The DNA of the oldest known European Homo sapiens shows an interbreeding with Neanderthals and Asian descendants

A lower molar of one of the modern humans discovered in Bacho Kiro CaveAn article in the journal “Nature” reports a genetic study on some human beings who lived in Bacho Kiro Cave, in today’s Bulgaria, the most ancient modern humans dated so far with reasonable certainty. A team of researchers managed to obtain DNA from the available bones, which was analyzed at the Max Planck Institute for Evolutionary Anthropology in Leipzig, Germany. The comparison with the genetic characteristics of today’s European and Asian populations shows how those ancient humans spread and that they had some Neanderthal ancestors.

During the 1970s, excavations conducted in the Bacho Kiro Cave led to the discovery of ancient human remains, however, they were lost. In 2015, new excavations in the same sections of the cave led to the discovery of other remains. In both cases, they were fragments of bones and teeth, which made it difficult to tell whether they were Homo sapiens or Neanderthals. Fragments of artifacts were also discovered in the same cave and dating has been carried out on all the remains. The result is that radiocarbon dating indicates that the remains are aged between 46,940 and 43,650 years. The researchers were able to extract DNA and this allowed for another type of dating that indicates an age between 44,830 and 42,616 years. One of the individuals found belonged to a population that lived in that area much later, about 35,000 years ago.

The DNA examination obtained for that research at the Max Planck Institute for Evolutionary Anthropology continued to try and figure out who these ancient humans were. Certain characteristics of the artifacts were similar to those of others attributed to Neanderthal populations but the DNA of the inhabitants of Bacho Kiro Cave indicates that they were Homo sapiens. Now, this new genetic study offers more complex answers.

In recent years, there has been a great development in paleogenetics, the branch of genetics that studies the DNA of extinct species. Many genetic and paleogenetic studies found interbreedings between different species of hominins, and the Homo sapiens of the oldest Bacho Kiro population had DNA containing several Neanderthal genes as well. According to the researchers, the long stretches of DNA inherited from the Neanderthals indicate that those ancestors were between five and seven generations earlier.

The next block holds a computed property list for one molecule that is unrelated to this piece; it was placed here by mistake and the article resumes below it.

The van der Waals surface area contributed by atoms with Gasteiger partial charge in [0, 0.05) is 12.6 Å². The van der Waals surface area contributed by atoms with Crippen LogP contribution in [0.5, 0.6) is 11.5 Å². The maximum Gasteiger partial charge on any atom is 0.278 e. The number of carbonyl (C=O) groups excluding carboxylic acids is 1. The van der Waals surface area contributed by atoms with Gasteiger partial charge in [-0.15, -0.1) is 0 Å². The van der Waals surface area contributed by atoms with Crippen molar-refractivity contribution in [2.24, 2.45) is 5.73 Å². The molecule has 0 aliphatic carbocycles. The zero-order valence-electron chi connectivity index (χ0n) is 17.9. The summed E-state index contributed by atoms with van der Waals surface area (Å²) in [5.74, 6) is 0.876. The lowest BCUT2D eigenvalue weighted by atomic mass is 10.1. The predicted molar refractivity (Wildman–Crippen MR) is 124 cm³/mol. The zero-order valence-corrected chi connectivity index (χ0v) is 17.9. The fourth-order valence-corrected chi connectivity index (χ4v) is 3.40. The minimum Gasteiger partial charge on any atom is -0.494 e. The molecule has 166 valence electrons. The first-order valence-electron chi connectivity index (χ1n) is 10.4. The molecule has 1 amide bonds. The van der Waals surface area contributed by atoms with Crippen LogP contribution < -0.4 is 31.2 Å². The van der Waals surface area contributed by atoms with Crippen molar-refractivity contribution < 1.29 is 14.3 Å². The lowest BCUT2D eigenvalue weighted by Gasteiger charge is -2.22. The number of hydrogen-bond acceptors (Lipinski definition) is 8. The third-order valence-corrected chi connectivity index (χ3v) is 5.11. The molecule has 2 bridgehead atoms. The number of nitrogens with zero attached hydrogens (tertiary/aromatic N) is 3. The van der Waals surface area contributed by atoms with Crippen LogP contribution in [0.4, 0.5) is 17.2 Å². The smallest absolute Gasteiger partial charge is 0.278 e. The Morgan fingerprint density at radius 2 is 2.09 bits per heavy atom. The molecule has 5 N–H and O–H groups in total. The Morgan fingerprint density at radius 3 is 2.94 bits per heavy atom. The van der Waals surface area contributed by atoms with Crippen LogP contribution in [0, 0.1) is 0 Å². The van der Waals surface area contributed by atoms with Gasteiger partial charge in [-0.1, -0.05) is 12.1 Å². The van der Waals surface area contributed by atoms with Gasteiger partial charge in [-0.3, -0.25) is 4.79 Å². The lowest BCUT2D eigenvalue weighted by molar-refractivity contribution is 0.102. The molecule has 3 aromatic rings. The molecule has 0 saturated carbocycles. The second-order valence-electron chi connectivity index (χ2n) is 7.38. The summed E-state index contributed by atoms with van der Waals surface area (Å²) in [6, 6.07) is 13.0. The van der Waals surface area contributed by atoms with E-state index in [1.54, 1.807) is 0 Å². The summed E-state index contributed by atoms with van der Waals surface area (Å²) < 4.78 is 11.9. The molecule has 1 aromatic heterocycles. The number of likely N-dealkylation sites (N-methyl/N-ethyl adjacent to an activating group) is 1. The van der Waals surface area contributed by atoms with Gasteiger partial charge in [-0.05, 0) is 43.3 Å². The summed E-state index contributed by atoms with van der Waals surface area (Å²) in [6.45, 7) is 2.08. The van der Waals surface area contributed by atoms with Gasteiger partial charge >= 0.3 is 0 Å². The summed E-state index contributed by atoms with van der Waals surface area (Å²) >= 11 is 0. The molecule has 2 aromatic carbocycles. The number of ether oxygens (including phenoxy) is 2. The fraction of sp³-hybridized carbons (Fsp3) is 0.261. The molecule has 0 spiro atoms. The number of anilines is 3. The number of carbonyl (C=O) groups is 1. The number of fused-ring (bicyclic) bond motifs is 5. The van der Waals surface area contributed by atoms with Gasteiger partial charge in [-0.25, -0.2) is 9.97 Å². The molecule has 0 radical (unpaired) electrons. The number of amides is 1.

The top image (Courtesy MPI-EVA/Rosen Spasov. All rights reserved) shows a lower molar of one of the modern humans discovered in Bacho Kiro Cave. The analysis of his DNA shows that one of his ancestors within the sixth generation was a Neanderthal.

The discovery of this ancient interbreeding between Homo sapiens and Neanderthals is just the latest of many known today. This new finding suggests that interbreedings between the two species were common after Homo sapiens immigrated to Europe. Professor Svante Pääbo, who coordinated the genetic research and is one of the most important paleogeneticists in the world, explained that the research results indicate that the first modern humans arriving in Eurasia mixed frequently with the Neanderthals and only later the arrival of larger groups of modern humans led to a replacement of the Neanderthals.

This study also offers information on the relationships between Bacho Kiro’s people and various populations who live today in Europe and, surprisingly, even more in Asia and America. Together with previous studies, it helps to reconstruct the complex history of humanity, made up of migrations and interbreedings between populations, even belonging to different species.

Excavations of Bacho Kiro Cave (Photo courtesy MPI-EVA/ Nikolay Zaheriev. All rights reserved)
Excavations of Bacho Kiro Cave (Photo courtesy MPI-EVA/ Nikolay Zaheriev. All rights reserved)

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